How IARPA’s Technologies Are Protecting the National Security of the United States

By Chanel Lloren

“Why Software Matters to Government Intelligence: IARPA Director Jason Matheny in Conversation with the Museum’s Center for Software History Director David C. Brock,” July 11, 2017. Co-produced by CHM Live and the Center for Software History at the Computer History Museum.

Intelligence Advanced Research Projects Activity (IARPA) was created in 2006 to advance the development of research and technology used to achieve the intelligence goals of the United States (US) and “avoid technological surprise.” IARPA takes advantage of the existing intelligence within academia and the industry by funding high-risk projects that the agency predicts could have a high-payoff when it comes to protecting and defending US national security.

Follow Computer History Museum FacebookTwitter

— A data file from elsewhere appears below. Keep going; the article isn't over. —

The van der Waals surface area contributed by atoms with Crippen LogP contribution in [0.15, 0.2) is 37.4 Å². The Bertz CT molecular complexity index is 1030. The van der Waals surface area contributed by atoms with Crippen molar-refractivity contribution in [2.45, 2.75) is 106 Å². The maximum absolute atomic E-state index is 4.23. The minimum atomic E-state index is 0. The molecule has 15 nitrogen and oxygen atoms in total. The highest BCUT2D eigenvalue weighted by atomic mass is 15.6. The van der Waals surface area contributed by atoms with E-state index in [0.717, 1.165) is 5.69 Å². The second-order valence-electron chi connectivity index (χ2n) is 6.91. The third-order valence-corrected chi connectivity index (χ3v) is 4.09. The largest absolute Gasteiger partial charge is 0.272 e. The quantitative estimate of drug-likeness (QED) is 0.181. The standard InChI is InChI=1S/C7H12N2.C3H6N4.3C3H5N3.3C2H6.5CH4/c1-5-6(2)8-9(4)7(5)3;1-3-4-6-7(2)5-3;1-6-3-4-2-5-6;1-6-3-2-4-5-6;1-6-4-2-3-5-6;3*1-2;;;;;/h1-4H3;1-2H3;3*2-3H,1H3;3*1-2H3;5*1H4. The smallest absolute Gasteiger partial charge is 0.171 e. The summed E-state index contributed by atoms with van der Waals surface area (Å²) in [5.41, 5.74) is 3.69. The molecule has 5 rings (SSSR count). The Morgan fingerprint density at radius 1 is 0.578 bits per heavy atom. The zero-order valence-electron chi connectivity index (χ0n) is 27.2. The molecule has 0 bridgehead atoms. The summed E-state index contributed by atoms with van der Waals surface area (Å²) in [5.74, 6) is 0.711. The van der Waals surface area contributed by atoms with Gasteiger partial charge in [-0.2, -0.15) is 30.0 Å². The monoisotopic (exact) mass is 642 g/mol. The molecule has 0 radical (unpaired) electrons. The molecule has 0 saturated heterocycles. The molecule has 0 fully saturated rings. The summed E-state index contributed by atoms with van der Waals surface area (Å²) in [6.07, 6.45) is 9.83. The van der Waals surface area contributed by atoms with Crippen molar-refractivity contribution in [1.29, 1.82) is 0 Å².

On July 11, the Computer History Museum (CHM) hosted IARPA Director Dr. Jason Matheny. It was an intriguing conversation about the variety of technological advancements, from machine learning to bioinformatics, being created by IARPA and partnering academic institutions, research organizations, and industry professionals to protect the national security of the US. Since being named director of IARPA in 2015, Matheny’s priority has been to protect IARPA’s program managers from bureaucracy, solicit research proposals, and continue its tradition of funding innovative ideas aimed at solving some of the country’s most complex problems. Matheny joined David C. Brock, director of the Museum’s Center for Software History, on the CHM Live stage for “Why Software Matters to Government Intelligence.”

Why IARPA Cares about Quantum Computing

Switching gears from software to hardware, IARPA is investing in machinery to produce new forms of computing. Matheny explains how traditional computers are limited in their capabilities to process and analyze the sheer volume of data that society is creating. That’s why IARPA is also investing in programs around supercomputing to develop their complex circuits, as well as quantum computing to create their qubit chips.

IARPA Director Dr. Jason Matheny explains what quantum computing is, why IARPA is investing in quantum programs, and shows photos of what a qubit looks like.